Archive for June 2007
The video looks as if it were shot at a sleepy corporate seminar. But the dialogue is riveting: a group of lawyers telling potential clients how to pretend to look hard for American employees while hiring cheaper foreign workers instead under the H-1B visa program.
Trying to fill jobs with Americans is a requirement for employers seeking to turn foreign workers into long-term hires. But here’s Lawrence Lebowitz, marketing director for the Pittsburgh law firm Cohen & Grigsby, at its annual Immigration Law Update Seminar in May: “Our goal is clearly not to find a qualified and interested U.S. worker,” he says in the five-minute video clip posted on YouTube on June 16 by the Programmers Guild, an advocacy group for U.S. tech workers. The trick, according to Cohen & Grigsby attorneys, is just to go through the motions of hiring Americans.
The video, which the law firm originally posted on its own Web site (and has since removed), has sparked a strong reaction in Congress, which is sharply divided over a controversial immigration reform bill. On June 21, Senator Chuck Grassley (R-Iowa) and Representative Lamar Smith (R-Tex.) fired off a letter to the law firm demanding an explanation. The two also called on Labor Secretary Elaine Chao to monitor more closely com- pliance with the rules. Cohen & Grigsby directed requests for comment to their public relations firm, which did not return calls.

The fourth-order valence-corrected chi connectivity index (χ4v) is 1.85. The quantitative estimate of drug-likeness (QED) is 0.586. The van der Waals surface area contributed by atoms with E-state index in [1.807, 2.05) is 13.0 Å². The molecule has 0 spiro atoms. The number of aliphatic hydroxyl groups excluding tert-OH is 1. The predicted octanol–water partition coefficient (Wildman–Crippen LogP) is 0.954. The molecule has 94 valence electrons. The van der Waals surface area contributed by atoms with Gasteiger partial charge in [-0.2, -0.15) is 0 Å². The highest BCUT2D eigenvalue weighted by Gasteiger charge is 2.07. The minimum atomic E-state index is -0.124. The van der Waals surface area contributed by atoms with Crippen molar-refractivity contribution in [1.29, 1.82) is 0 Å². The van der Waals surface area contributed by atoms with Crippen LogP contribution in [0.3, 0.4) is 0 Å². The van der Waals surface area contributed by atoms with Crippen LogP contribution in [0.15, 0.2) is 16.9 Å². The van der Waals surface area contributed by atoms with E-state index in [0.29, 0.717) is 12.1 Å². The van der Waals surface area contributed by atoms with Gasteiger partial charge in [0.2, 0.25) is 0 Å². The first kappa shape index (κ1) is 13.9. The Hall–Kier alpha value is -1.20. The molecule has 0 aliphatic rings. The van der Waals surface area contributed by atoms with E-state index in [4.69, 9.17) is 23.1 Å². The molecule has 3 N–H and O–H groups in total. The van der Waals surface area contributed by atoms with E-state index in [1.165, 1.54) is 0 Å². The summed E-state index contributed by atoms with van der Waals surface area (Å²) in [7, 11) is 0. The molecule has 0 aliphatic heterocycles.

Yeah, I bet they don’t return calls.
Even in arid climates, the night air is more humid. This device can collect 12 gallons of pure water a night from an inexpensive and easily transportable collector.
In Sicko, Moore lumps France in with the socialized systems of Britain, Canada, and Cuba. In fact, the French system is similar enough to the U.S. model that reforms based on France’s experience might work in America. The French can choose their doctors and see any specialist they want. Doctors in France, many of whom are self- employed, are free to prescribe any care they deem medically necessary. “The French approach suggests it is possible to solve the problem of financing universal coverage…[without] reorganizing the entire system,” says Victor G. Rodwin, professor of health policy and management at New York University.
France also demonstrates that you can deliver stellar results with this mix of public and private financing. In a recent World Health Organization health-care ranking, France came in first, while the U.S. scored 37th, slightly better than Cuba and one notch above Slovenia. France’s infant death rate is 3.9 per 1,000 live births, compared with 7 in the U.S., and average life expectancy is 79.4 years, two years more than in the U.S. The country has far more hospital beds and doctors per capita than America, and far lower rates of death from diabetes and heart disease. The difference in deaths from respiratory disease, an often preventable form of mortality, is particularly striking: 31.2 per 100,000 people in France, vs. 61.5 per 100,000 in the U.S.
Hah. Haha. What a joke. Look at this:
The health-care reform debate is in full roar with the arrival of Michael Moore’s documentary Sicko, which compares the U.S. system unfavorably with single-payer systems around the world. Critics of the film are quick to trot out a common defense of the American way: For all its problems, they say, U.S. patients at least don’t have to endure the endless waits for medical care endemic to government-run systems. The lobbying group America’s Health Insurance Plans spells it out in a rebuttal to Sicko: “The American people do not support a government takeover of the entire health-care system because they know that means long waits for rationed care.”